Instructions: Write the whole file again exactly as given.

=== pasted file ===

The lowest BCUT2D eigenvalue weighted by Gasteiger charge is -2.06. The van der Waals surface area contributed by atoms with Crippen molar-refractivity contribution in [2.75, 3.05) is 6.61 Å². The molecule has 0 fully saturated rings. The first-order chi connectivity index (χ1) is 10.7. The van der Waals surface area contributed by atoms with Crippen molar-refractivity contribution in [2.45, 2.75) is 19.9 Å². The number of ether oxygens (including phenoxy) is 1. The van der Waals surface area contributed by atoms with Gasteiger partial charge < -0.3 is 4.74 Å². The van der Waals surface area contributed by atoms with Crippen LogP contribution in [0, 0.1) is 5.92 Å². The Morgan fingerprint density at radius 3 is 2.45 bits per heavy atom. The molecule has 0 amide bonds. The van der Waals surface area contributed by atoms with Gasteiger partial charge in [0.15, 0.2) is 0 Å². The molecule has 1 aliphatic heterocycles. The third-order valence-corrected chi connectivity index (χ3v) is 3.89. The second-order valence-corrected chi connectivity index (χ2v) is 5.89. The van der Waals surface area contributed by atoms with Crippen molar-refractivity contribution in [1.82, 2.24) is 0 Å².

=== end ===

The lowest BCUT2D eigenvalue weighted by Gasteiger charge is -2.06. The van der Waals surface area contributed by atoms with Crippen molar-refractivity contribution in [2.75, 3.05) is 6.61 Å². The molecule has 0 fully saturated rings. The first-order chi connectivity index (χ1) is 10.7. The van der Waals surface area contributed by atoms with Crippen molar-refractivity contribution in [2.45, 2.75) is 19.9 Å². The number of ether oxygens (including phenoxy) is 1. The van der Waals surface area contributed by atoms with Gasteiger partial charge < -0.3 is 4.74 Å². The van der Waals surface area contributed by atoms with Crippen LogP contribution in [0, 0.1) is 5.92 Å². The Morgan fingerprint density at radius 3 is 2.45 bits per heavy atom. The molecule has 0 amide bonds. The van der Waals surface area contributed by atoms with Gasteiger partial charge in [0.15, 0.2) is 0 Å². The molecule has 1 aliphatic heterocycles. The third-order valence-corrected chi connectivity index (χ3v) is 3.89. The second-order valence-corrected chi connectivity index (χ2v) is 5.89. The van der Waals surface area contributed by atoms with Crippen molar-refractivity contribution in [1.82, 2.24) is 0 Å².